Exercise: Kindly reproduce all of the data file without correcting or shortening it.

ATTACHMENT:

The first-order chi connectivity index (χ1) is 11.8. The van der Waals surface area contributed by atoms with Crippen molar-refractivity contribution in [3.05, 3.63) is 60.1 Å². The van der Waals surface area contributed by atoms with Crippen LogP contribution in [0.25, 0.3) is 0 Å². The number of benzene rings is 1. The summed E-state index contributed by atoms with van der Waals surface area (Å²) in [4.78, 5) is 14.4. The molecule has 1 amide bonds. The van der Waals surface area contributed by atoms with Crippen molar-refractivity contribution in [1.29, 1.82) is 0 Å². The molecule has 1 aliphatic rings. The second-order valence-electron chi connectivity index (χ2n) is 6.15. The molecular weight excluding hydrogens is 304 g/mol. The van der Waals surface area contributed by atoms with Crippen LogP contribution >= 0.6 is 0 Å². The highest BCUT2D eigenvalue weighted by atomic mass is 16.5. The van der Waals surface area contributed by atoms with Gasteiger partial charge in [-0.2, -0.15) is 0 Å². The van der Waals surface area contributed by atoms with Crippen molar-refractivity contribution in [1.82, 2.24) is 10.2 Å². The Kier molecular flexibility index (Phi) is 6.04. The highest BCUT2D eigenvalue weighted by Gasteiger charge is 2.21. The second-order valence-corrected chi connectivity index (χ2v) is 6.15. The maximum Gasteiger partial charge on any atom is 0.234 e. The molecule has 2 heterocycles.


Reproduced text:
The first-order chi connectivity index (χ1) is 11.8. The van der Waals surface area contributed by atoms with Crippen molar-refractivity contribution in [3.05, 3.63) is 60.1 Å². The van der Waals surface area contributed by atoms with Crippen LogP contribution in [0.25, 0.3) is 0 Å². The number of benzene rings is 1. The summed E-state index contributed by atoms with van der Waals surface area (Å²) in [4.78, 5) is 14.4. The molecule has 1 amide bonds. The van der Waals surface area contributed by atoms with Crippen molar-refractivity contribution in [1.29, 1.82) is 0 Å². The molecule has 1 aliphatic rings. The second-order valence-electron chi connectivity index (χ2n) is 6.15. The molecular weight excluding hydrogens is 304 g/mol. The van der Waals surface area contributed by atoms with Crippen LogP contribution >= 0.6 is 0 Å². The highest BCUT2D eigenvalue weighted by atomic mass is 16.5. The van der Waals surface area contributed by atoms with Gasteiger partial charge in [-0.2, -0.15) is 0 Å². The van der Waals surface area contributed by atoms with Crippen molar-refractivity contribution in [1.82, 2.24) is 10.2 Å². The Kier molecular flexibility index (Phi) is 6.04. The highest BCUT2D eigenvalue weighted by Gasteiger charge is 2.21. The second-order valence-corrected chi connectivity index (χ2v) is 6.15. The maximum Gasteiger partial charge on any atom is 0.234 e. The molecule has 2 heterocycles.